Iraq forces oust Daesh from northern town in drive on Hawija

Iraqi pro-government forces reach al-Sejar village on the boundary of Fallujah, on May 28, 2016, as they take part in a major assault to retake the city from the Islamic State group Iraqi pro-government forces reach al-Sejar village on the boundary of Fallujah, on May 28, 2016, as they take part in a major assault to retake the city from the Islamic State group (AFP)
Updated 22 September 2017
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Iraq forces oust Daesh from northern town in drive on Hawija

SHARQAT, Sharqat, Iraq: Iraqi forces achieved the first goal of a new offensive against the Daesh group on just its second day Friday, penetrating the northern town of Sharqat, AFP correspondents said.
Some residents celebrated in the streets as government troops and paramilitaries entered the town center and tore down the black flags of the jihadists who had ruled it with an iron fist for more than three years.
AFP correspondents saw little major damage in the town, although there had been casualties in the fighting as they saw the bodies of two jihadists in the back of a pickup.
Sharqat was the first goal of a major offensive launched on Thursday to recapture an Daesh-held enclave centered on the insurgent bastion of Hawija, one of just two pockets still controlled by the jihadists in Iraq.
Sector operations chief General Abdel Amir Yarallah said some 20 villages around Sharqat had also been recaptured from Daesh.
The next goal is Hawija itself, some 30 kilometers (20 miles) to the southeast.
After the defeat of Daesh in second city Mosul in July and the recapture of adjacent areas, Hawija and neighboring towns form the last enclave still held by Daesh in Iraq apart from a section of the Euphrates Valley downstream from the border with Syria.
The mainly Sunni Arab enclave, which was bypassed by government forces in their advance north to Mosul last year, has been a bastion of insurgency ever since the first year of the US-led occupation in 2003.
The territory still held by Daesh in the “caliphate” straddling Iraq and Syria it proclaimed in 2014 has dwindled, with stronghold after stronghold coming under assault on both sides of the border.
Iraq soldiers, police and paramilitaries launched an offensive against the jihadists’s other remaining enclave earlier this week, pushing up the Euphrates Valley toward the Daesh-held towns of Anna, Rawa and Al-Qaim.


Israel quiet on US claims it hit Iraq militia in Syria

Updated 19 June 2018
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Israel quiet on US claims it hit Iraq militia in Syria

  • The Sunday evening strike against the Al-Hari base on the Syrian side of the border with Iraq came less than 24 hours after Prime Minster Benjamin Netanyahu said Israel would strike Iran’s “proxies” anywhere in Syria
  • Syrian authorities and the Iraqi paramilitaries both blamed Washington for the strike, which killed at least 52 fighters, according to the Syrian Observatory for Human Rights

JERUSALEM: Israel declined to comment on Tuesday on a weekend air strike against an Iraqi paramilitary base in eastern Syria after its US ally implicated it in the attack.
The Sunday evening strike against the Al-Hari base on the Syrian side of the border with Iraq came less than 24 hours after Prime Minster Benjamin Netanyahu said Israel would strike Iran’s “proxies” anywhere in Syria.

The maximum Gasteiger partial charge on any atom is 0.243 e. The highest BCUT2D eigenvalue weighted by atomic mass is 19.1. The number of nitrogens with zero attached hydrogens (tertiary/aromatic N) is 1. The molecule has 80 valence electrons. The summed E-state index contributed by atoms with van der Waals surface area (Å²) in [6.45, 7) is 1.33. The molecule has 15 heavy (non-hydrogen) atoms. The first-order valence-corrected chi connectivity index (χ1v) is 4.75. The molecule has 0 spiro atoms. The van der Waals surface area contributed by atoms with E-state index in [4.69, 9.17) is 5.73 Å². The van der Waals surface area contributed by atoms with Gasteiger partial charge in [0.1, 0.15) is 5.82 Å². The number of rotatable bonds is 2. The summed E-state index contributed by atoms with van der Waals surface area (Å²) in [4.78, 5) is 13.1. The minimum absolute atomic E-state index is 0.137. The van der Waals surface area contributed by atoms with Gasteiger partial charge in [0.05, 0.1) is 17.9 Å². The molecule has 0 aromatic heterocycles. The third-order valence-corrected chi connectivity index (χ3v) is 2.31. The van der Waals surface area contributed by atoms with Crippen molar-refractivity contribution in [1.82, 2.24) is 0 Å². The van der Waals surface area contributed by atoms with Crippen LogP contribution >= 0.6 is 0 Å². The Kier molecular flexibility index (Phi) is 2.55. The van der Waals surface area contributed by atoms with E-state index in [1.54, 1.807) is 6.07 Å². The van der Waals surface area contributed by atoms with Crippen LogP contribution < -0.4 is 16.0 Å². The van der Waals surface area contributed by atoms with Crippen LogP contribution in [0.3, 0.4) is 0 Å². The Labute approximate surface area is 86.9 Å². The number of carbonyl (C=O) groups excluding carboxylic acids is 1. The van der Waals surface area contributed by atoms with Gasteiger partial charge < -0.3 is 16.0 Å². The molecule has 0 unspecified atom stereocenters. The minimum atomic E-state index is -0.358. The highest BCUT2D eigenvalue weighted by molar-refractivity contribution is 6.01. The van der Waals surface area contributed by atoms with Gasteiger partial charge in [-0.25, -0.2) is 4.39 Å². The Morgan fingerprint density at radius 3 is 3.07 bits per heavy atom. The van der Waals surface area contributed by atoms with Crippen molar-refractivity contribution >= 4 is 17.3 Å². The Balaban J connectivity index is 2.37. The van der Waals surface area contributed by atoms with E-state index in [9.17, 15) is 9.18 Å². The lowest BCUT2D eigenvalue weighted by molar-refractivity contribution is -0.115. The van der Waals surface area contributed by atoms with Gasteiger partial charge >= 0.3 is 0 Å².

Fighters of Iraq’s Hashed Al-Shaabi paramilitary force, mainly composed of Iran-trained Shiite militia, have played a major role in the war against the Sunni extremists of the Daesh group in Syria as well as Iraq.
But their presence has sparked confrontations with both Washington, which has been supporting a Kurdish-led alliance that controls other parts of eastern Syria, and Israel, which fears Iranian-inspired attacks on its forces in the occupied Golan Heights.
Syrian authorities and the Iraqi paramilitaries both blamed Washington for the strike, which killed at least 52 fighters, according to the Syrian Observatory for Human Rights.
But US officials denied any involvement and instead pointed the finger at Israel.
“We have reasons to believe that it was an Israeli strike,” one US official told AFP on condition of anonymity.
The Israeli military declined to be drawn on the US claims. “We are not commenting on foreign reports,” a spokeswoman said.
The military has carried out previous strikes against Iranian targets in Syria, but most have been significantly closer to Israel or the Israeli-occupied Golan.
Last month, Israel launched a large-scale attack on what it said were Iranian targets in Syria, raising fears of a major confrontation.
Those strikes followed a barrage of rockets that Israel said was fired toward its forces in the occupied Golan by Iran from Syria.
Even before that, Israel had been blamed for a series of recent strikes inside Syria that killed Iranians, though it has not acknowledged them.
Speaking at a cabinet meeting in Jerusalem on Sunday morning, Netanyahu reiterated his position that “Iran needs to withdraw from all of Syria.”
“We will take action — and are already taking action — against efforts to establish a military presence by Iran and its proxies in Syria both close to the border and deep inside Syria,” the prime minister said.
“We will act against these efforts anywhere in Syria.”
Israeli seized a large swathe of the Golan Heights from Syria in the Six-Day War of 1967 and later annexed it in a move never recognized by the international community.
Iran has been a close ally of the Syrian regime for some four decades and, with Russia, has been a key supporter in the civil war that broke out in 2011.